Author: ms10919

Train to Busan

Arguably, one of the most important subtexts in Train to Busan is its critiques of Korea’s mounting class issues. Setting the main stage on a train, the film brings together a socially diverse group with essentially no barriers in between. While zombie attacks act as the main propeller of plot development, the conflicts between surviving human beings is where the true drama lies.

The elite class, represented by the early-stage father character Seokwook and the villain COO Yonsuk, become the face of self-interest, having no scruples to leaving others behind for their own safety. The film suggests the exploitative nature of this group and passes on judgement through details such as Seokwook’s troubled family life, Sangwa’s ridicule of Seokwook before his daughter, Seokwook’s company as the likely cause of the crisis and Yonsuk’s offensive treatment of the elder and teenage girl.

The working class, best represented by the married couple, the homeless man and the baseball teens, on the other hand, is glorified as the image of courage and caring. All of them showed willingness to help people with whom they had little prior interactions in life-threatening situations. Through a series of respectful deaths of the working class, the film reveals this kind group of people, sadly, are not always in control of their lives, susceptible to and bearing the bulk of consequences of the elite class’s irresponsible deeds. This parallel between elites harming the working class and the zombies attacking humans is quite provoking, almost insinuating that they are the same.

Another interesting group involves the elderly sisters, whose stories call attention to the neglected status of old people in Korea. Throughout the plot, hardly anyone noticed or cared about the two sisters apart from the innocent daughter character, Suan. Ironically, it is exactly this neglect that led to the demise of all passengers in the “safest” carriage. When the unadorned sister died, the surviving one realized she had no one at her back anymore and thus no longer wanted to live. Her theatrical choice to end her life by letting zombies in to wipe off passengers in carriage 15, reveals her disapproval of their repulsive banishment of the surviving protagonists and the somber world she lived in in general.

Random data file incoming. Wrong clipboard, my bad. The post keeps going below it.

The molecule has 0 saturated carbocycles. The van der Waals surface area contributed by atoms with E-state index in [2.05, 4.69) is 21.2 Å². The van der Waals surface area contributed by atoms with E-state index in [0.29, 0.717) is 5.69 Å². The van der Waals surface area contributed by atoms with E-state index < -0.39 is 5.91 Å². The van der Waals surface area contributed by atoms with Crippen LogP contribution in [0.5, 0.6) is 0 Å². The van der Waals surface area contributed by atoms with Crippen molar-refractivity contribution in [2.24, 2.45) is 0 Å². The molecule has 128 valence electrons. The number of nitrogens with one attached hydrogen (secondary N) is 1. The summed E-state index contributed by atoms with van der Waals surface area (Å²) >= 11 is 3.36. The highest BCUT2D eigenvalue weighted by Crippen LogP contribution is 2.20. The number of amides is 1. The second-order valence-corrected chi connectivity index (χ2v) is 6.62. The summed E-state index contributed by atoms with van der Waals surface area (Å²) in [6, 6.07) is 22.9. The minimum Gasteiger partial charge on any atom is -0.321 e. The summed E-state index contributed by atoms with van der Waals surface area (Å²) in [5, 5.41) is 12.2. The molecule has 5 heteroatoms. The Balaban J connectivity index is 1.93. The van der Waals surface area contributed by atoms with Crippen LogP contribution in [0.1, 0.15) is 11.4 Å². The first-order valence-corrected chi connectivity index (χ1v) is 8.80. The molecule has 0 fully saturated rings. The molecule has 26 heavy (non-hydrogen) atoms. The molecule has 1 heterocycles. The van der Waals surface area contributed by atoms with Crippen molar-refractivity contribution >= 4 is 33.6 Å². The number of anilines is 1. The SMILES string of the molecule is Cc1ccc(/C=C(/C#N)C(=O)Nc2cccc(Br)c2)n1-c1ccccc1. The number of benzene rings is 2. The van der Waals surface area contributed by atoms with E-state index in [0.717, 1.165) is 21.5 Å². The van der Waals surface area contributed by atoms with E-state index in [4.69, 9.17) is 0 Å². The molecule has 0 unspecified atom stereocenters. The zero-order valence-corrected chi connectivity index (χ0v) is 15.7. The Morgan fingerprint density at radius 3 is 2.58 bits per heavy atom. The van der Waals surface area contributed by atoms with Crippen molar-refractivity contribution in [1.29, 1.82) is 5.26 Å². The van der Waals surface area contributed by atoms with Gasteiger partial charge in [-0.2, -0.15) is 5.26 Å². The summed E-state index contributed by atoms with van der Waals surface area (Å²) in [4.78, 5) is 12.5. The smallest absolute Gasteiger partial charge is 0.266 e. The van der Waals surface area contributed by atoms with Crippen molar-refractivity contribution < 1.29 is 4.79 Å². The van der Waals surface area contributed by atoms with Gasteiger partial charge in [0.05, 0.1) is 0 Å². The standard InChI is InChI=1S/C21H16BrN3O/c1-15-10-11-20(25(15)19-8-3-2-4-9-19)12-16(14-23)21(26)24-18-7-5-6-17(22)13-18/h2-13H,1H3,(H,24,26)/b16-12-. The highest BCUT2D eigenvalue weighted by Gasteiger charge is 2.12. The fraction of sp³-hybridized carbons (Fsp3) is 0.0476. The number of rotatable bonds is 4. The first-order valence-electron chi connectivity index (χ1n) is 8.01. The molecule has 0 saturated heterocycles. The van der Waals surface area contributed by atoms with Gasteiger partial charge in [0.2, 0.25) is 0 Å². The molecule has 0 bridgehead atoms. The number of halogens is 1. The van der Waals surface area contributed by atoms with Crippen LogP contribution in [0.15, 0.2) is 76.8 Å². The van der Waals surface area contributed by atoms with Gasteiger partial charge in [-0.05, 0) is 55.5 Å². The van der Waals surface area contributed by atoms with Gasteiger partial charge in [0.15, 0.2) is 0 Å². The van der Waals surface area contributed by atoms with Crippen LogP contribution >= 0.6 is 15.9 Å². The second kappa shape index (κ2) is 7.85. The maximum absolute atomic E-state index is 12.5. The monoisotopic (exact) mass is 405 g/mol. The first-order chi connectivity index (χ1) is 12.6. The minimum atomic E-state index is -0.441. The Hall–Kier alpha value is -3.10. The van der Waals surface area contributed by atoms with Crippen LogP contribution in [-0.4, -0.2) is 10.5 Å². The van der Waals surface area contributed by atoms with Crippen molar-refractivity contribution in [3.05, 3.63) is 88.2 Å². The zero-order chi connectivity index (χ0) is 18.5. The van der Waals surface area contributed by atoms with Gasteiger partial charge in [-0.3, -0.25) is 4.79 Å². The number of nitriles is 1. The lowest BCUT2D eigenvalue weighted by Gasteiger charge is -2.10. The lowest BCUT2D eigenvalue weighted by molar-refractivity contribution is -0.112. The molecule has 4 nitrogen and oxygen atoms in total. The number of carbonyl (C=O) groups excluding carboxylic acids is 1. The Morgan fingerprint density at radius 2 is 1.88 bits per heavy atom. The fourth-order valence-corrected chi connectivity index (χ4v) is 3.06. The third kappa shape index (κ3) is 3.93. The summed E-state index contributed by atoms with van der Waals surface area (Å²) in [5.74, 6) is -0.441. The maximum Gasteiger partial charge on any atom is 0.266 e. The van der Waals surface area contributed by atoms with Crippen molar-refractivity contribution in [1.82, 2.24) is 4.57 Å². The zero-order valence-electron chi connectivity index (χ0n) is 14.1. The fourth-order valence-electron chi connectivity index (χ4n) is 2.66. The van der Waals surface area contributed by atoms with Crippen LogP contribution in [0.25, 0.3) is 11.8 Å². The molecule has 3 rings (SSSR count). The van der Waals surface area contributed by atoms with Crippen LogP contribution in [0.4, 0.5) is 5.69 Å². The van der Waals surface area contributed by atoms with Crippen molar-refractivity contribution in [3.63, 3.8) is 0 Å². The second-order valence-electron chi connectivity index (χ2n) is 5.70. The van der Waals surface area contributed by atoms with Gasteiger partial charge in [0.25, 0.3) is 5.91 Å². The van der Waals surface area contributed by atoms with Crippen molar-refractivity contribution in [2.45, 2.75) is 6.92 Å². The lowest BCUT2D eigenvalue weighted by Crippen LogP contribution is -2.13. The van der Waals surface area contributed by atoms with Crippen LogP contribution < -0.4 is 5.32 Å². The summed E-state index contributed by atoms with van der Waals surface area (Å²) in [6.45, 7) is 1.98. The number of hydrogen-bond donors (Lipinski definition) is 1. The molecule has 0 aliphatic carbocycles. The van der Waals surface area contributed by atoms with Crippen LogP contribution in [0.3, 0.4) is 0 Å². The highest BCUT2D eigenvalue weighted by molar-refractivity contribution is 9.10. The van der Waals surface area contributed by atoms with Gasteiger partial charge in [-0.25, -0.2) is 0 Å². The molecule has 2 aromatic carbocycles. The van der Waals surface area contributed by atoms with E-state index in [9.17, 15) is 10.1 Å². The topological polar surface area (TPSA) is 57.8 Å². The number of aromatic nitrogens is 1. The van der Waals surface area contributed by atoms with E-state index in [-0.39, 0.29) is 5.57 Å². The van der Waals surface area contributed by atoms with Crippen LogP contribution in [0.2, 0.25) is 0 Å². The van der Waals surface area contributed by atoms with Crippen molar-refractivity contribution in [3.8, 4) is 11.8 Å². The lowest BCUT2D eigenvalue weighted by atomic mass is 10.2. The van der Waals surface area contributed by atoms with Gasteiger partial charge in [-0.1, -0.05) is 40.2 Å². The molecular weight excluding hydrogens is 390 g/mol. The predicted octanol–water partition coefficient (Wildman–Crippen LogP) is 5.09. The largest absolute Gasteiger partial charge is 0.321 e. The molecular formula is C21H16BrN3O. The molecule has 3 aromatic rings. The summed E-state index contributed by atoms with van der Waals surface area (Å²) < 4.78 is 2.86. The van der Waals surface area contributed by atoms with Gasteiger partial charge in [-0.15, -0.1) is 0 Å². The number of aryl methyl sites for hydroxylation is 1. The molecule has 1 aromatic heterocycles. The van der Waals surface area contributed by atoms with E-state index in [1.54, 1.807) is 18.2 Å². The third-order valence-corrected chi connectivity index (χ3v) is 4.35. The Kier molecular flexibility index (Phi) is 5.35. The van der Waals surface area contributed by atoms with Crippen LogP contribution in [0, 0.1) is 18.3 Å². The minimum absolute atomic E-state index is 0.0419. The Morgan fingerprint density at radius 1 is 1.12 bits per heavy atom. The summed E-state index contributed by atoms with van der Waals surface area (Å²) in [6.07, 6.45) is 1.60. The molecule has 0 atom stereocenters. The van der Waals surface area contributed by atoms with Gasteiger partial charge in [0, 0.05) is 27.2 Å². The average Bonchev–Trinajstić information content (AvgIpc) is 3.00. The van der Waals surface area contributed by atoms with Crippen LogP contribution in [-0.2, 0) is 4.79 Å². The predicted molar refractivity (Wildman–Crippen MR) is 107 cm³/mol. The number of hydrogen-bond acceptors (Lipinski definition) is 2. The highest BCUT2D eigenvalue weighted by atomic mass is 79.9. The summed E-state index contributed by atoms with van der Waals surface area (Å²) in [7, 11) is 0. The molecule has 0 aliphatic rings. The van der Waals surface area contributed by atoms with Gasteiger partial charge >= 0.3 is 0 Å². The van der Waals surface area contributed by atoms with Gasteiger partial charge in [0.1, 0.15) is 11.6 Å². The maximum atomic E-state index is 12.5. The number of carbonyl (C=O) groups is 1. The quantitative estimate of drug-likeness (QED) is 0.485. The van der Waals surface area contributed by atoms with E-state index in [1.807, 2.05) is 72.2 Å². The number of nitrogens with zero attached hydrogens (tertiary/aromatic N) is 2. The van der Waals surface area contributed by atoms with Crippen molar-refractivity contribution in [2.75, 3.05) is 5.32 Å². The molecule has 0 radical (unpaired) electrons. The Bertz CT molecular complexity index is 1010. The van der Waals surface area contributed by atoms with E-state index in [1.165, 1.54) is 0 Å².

In addition, this film reiterates many of the themes that we have studied in our class so far, particularly questions of community versus individuality. As expected, the group of healthy people try to quarantine themselves in another car of the train from the zombies. However, a particularly striking moment is when the homeless man sacrifices himself for Su-an to escape with Seok-wo; usually it is accepted that in such situations women and children are meant to be the priority, but I do not think that it has been a question we discussed in class. In a way, the homeless man sacrificing himself raises questions of whether certain lives are worth more than others, and what determines the worth of life? It is also interesting to consider which characters draw our sympathy towards them, and which characters we do not sympathize with. For instance, the homeless character definitely draws some sympathy but at the end, Seok-wo’s death draws more sympathy than the homeless man’s death just by virtue of him being a father. Although Seok-wo was initially a distant father, but at the end, by virtue of his positionality in the situation, the audience inevitably sympathizes with him.

You are contagious